Wednesday, June 18, 2014

Wedding Wednesday - Sarah Smith and Henry Harrison Payton December 12, 1867


This is to Certify that Henry H. Payton of Onarga, Illinois and Sarah Smith of Onarga, Illinois were by me united in  HOLY MATRIMONY on the 12 day of Dec in the year our our Lord One Thousand Eight Hundred and 67.  In the presence of.........

STATE OF ILLINOIS
Irquois county 

I B F Price Clerk of the County of said County, hereby certify that Mr. Henry H. Payton was married to Sarah Smith in said County on the 12th day of December A.D. 1867 by Alexander G Wilson a Minister of the Gospel duly authorized to solemnize marriages by the Statute of the State of Illinois, as appears by his return and certificate of Marriage attached to the license granted therefor by the Clerk of this Court, and now on file in my office and record in Marriage Registration Book 1. Page 1. 

In witness of whereof I have hereunto subscribed my name and attached the seal of said  County Court, at my office in Watseka, ILL. this 24th day of October A.D. 1900. B F Price.

As you can see this was with Henry Payton's Civil War pension file.

Henry Harrison Payton and Sarah Smith were my great great grandparents.

Monday, June 16, 2014

Matrilineal Monday - Sarah Smith (Payton) - My Great Great Grandmother

Sarah Smith, youngest of the five children of George P. and Araminta (Eigenbrode) Smith, was born October 20, 1850 at Pleasant Hill, Montgomery county, Indiana.  Her mother died in 1853 when she was only three years of age.  Her father married again in 1854 to Julia Ann Moore.












In 1860, the family lived in Ashgrove, Iroquois county, Illinois



In 1865 or 1866, George, Julia Ann and the family moved, by covered wagon, to Sullivan county, Missouri,  near Green City.  George C. and Sarah, eldest and youngest of George P. and Araminta’s children went with them.  Mary, Martin and Aaron were deceased by 1860. The family was only in Missouri a short time when Julia Ann died in May of 1867, and George returned to Iroquois county, Illinois with his family.

Sarah was married December 12, 1867 to Henry Harrison Payton, at Onarga, Iroquois county, Illinois, where they lived for thirty years, until his death in 1900.

To this union ten children were born, nine of the children lived until adulthood. William Franklin, b 14 January 1869; Minnie A. b. 14 September 1870; Josephine  (Josie) Evaline b. 10 March 1872;  Frank b. 13 January 1875 d. 20 February 1875; Arthur L.  b. 13 January 1876; Mary E. b. 16 March 1878;  James A. b. 29 June 1880; Alice Lenora b. 3 February 1884; Anna b. 1 September 1886; Edith b. 7 August 1889.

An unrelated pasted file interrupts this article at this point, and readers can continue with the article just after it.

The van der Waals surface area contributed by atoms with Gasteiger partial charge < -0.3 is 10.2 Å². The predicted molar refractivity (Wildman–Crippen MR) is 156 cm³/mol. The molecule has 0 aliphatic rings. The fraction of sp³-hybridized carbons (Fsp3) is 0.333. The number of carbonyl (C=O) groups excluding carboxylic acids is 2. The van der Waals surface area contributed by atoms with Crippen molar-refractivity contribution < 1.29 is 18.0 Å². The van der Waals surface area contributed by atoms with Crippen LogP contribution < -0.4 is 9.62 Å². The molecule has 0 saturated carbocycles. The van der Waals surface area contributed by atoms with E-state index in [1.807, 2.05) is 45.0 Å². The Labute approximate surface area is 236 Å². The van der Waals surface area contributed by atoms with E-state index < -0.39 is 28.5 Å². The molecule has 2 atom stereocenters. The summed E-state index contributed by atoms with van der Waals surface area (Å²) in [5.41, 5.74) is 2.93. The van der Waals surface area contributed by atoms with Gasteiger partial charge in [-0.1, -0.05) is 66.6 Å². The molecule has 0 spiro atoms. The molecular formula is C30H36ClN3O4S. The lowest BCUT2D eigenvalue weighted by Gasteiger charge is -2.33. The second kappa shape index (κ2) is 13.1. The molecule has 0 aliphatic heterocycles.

After Henry’s death, 7 September 1900, Sarah and her youngest daughter, Edith, moved to Washington state. Her eldest daughters, Minnie (married to Francis Marion  Smith) and Josie (married to Joseph Clinton Smith) were living in Washington state.
On July 20, 1908 at Colfax, Whitman county, Washington, Sarah was married to Francis W. Sever, a farmer, of Wilcox, Washington. Ages 58 and 71 years. Sarah’s youngest daughter Edith was living with her in 1910.
Francis W. Sever died February 8, 1915 in Palouse, Whitman county, Washington.

I think this may be Francis Sever or  Elwood Harold



After Mr. Sever’s death, Sarah was married to Abraham Miller, a retired soldier, of Albion, Whitman county, Washington. They were married March 28, 1917 at Colfax, Washington. Ages 66 and 79. Abraham Miller died April 2, 1919 in Albion, Whitman county, Washington.

I think this may be Abram Miller? 





After the death of Abraham Miller, Sarah was married a fourth time. On May 25, 1920, She married Elwood Harold, a minister of the Gospel. Ages 69 and 73.

Sarah died at age 79 years, April 27, 1929, at Spokane county, Washington. Her body was take back to Iroquois county, Illinois for burial beside her first husband Henry Harrison Payton in the G.A.R. Cemetery in Watseka, Illinois.



Friday, June 13, 2014

World War II Letters Home June 13, 1939 - Estelles Wickenkamp

                                                                                       School of Air Navigation
                                                                                       Royal Air Force
                                                                                       Manston, Kent